Then you can look at the "Recurrent Neural Network" (RNN) where output data from individual "neurons" can be looped back to previous stages. This is similar to what happens in a Digital Sequential Circuit in that it provides "memory". Finally, there is the "Convolutional Neural Network" (CNN). The name is derived from a mathematical operation called convolution.

Quoting from the Wiki on convolution:

In mathematics (in particular, functional analysis), convolution is a mathematical operation on two functions (f and g) that produces a third function f*g that expresses how the shape of one is modified by the other.

If you've taken advanced calculus you may recognize this operation. If not don't worry about it for now.

One more thing. There is no need to structure your post like a letter. Just say what you need to say.
 
Last edited:

slackguy

Joined Feb 11, 2016
76
they can get the job done - but AT A COST.

they merely guess inputs by using rules and past data: which come at higher cost and power use

programing a SPECIFIC SOLVER can achieve the same for less and BE FAR EASIER TO IMPLEMENT

there is ALLOT OF LANGUAGE TO LEARN with these beasties called "neural networks". they are really just as i already described.

to use one you'll have to pump in ALLOT of rules - making you wish you'd just used a high leve language to solve the problem otherwise

IF HAVE TO COMPILE - you'll find out it will only work in Win10 or UBUNTU - that there are many software attacks these days that keep certain things only working in those two environments. it's a kind of financial or power attack - which i won't discuss further. but it's important because these "nets" require compilation if you are going to "learn something" that is not a default learning module (something you customize for your use)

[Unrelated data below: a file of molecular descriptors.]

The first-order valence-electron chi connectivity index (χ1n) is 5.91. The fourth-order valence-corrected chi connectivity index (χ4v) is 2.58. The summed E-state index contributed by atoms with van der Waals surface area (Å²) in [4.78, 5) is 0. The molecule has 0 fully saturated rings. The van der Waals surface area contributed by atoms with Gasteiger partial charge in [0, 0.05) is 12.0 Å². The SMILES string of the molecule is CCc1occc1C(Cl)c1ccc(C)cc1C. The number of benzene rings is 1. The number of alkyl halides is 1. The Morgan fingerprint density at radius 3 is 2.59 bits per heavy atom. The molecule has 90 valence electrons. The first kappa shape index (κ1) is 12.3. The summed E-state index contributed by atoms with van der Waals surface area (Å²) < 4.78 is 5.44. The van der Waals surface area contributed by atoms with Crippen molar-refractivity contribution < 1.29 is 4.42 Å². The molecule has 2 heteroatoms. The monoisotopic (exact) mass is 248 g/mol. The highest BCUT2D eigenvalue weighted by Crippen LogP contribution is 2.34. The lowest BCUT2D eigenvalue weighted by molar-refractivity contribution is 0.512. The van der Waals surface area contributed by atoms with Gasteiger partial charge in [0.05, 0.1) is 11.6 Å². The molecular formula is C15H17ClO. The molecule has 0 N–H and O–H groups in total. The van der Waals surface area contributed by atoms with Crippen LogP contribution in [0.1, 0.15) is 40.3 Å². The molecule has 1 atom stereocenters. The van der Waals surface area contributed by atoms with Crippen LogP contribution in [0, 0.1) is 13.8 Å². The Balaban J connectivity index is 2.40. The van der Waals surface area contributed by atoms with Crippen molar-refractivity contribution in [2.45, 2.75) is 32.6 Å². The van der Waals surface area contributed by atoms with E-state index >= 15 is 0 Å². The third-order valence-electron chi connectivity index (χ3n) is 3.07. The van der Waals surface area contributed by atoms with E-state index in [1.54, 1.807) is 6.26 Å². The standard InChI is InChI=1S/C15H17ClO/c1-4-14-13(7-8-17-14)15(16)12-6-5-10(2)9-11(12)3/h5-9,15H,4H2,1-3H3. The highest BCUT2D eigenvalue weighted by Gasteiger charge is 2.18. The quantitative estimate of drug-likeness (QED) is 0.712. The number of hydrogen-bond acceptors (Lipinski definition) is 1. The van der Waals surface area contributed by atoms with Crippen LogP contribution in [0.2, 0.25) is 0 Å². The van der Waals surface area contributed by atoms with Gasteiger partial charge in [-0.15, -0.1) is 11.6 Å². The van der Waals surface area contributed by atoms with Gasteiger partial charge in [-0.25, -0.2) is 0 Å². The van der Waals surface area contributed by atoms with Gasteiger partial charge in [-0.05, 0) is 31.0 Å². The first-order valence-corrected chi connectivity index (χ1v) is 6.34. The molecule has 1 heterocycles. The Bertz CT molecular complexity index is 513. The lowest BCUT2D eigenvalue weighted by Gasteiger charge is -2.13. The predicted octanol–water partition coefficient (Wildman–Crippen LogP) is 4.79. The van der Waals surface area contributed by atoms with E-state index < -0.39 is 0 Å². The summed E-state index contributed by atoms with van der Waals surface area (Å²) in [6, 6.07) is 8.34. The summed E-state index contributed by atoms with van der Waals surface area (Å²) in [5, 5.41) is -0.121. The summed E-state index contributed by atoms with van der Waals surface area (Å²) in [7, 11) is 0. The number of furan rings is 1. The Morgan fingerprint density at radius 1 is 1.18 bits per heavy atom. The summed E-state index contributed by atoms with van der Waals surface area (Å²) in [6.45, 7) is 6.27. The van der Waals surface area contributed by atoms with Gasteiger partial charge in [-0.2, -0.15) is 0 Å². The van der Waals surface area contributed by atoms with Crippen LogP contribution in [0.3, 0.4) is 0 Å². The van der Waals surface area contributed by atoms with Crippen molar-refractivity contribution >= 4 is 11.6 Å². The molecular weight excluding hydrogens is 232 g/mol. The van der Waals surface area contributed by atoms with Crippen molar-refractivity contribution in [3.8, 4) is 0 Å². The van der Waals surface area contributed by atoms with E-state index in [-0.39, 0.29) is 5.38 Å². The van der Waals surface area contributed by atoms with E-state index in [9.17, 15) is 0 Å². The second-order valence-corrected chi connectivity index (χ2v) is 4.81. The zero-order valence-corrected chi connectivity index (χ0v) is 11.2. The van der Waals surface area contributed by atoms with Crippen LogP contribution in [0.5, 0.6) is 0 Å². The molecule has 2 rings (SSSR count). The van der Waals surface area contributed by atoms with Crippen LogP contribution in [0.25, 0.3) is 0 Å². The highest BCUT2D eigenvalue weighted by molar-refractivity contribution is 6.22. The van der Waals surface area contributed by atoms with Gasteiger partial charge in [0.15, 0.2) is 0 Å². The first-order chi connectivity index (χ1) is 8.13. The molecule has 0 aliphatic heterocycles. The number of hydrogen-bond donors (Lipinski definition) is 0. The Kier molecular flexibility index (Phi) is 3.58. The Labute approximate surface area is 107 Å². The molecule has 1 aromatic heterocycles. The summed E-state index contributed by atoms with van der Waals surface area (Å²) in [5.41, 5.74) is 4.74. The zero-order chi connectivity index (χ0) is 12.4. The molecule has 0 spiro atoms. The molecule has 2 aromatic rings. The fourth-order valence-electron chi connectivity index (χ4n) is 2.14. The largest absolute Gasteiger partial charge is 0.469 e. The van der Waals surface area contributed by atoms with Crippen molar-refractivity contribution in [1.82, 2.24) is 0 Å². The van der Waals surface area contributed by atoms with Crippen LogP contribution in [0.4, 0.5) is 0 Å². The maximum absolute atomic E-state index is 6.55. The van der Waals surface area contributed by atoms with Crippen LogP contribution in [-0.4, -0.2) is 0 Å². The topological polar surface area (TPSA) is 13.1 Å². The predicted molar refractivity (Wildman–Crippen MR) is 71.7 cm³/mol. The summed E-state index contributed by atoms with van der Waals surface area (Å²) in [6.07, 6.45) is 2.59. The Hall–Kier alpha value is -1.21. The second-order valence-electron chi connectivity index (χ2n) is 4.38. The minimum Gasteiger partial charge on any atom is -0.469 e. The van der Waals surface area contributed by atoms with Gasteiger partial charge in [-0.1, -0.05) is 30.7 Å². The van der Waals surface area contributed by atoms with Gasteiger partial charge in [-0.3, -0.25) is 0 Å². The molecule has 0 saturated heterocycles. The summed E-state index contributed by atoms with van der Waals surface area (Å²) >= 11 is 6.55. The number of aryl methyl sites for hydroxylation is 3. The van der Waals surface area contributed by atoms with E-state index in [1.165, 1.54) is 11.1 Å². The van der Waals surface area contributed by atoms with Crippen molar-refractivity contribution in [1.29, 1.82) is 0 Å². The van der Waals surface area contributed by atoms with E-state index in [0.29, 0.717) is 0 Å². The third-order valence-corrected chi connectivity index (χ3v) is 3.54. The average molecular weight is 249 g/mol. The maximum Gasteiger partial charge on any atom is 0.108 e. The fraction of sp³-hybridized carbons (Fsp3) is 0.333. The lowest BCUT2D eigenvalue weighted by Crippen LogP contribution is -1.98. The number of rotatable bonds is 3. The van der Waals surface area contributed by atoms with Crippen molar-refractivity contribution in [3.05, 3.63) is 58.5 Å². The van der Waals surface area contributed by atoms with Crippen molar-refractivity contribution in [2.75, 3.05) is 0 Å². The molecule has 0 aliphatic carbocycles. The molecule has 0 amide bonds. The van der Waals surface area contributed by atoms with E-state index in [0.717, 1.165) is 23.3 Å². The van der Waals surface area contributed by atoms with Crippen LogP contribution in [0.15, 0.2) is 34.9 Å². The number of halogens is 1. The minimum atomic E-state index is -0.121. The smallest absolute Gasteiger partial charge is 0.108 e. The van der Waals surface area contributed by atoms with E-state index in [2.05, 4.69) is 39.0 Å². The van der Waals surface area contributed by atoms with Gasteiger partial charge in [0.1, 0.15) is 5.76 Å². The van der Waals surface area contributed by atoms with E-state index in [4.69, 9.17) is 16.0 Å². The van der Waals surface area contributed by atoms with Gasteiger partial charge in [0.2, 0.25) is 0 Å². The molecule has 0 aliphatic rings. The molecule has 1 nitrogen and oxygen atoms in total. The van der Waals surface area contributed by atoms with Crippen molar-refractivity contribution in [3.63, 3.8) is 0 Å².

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I would say run the other way unless your 1500% sure it's what you need. It's junk science.
 

Papabravo

Joined Feb 24, 2006
16,938
they can get the job done - but AT A COST.

they merely guess inputs by using rules and past data: which come at higher cost and power use

programing a SPECIFIC SOLVER can achieve the same for less and BE FAR EASIER TO IMPLEMENT

there is ALLOT OF LANGUAGE TO LEARN with these beasties called "neural networks". they are really just as i already described.

to use one you'll have to pump in ALLOT of rules - making you wish you'd just used a high leve language to solve the problem otherwise

IF HAVE TO COMPILE - you'll find out it will only work in Win10 or UBUNTU - that there are many software attacks these days that keep certain things only working in those two environments. it's a kind of financial or power attack - which i won't discuss further. but it's important because these "nets" require compilation if you are going to "learn something" that is not a default learning module (something you customize for your use)

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I would say run the other way unless your 1500% sure it's what you need. It's junk science.
I get that you are not a fan, but following your arguments, such as they are, is more than ordinarily challenging. Why not keep your own counsel and let the TS come to his own conclusions.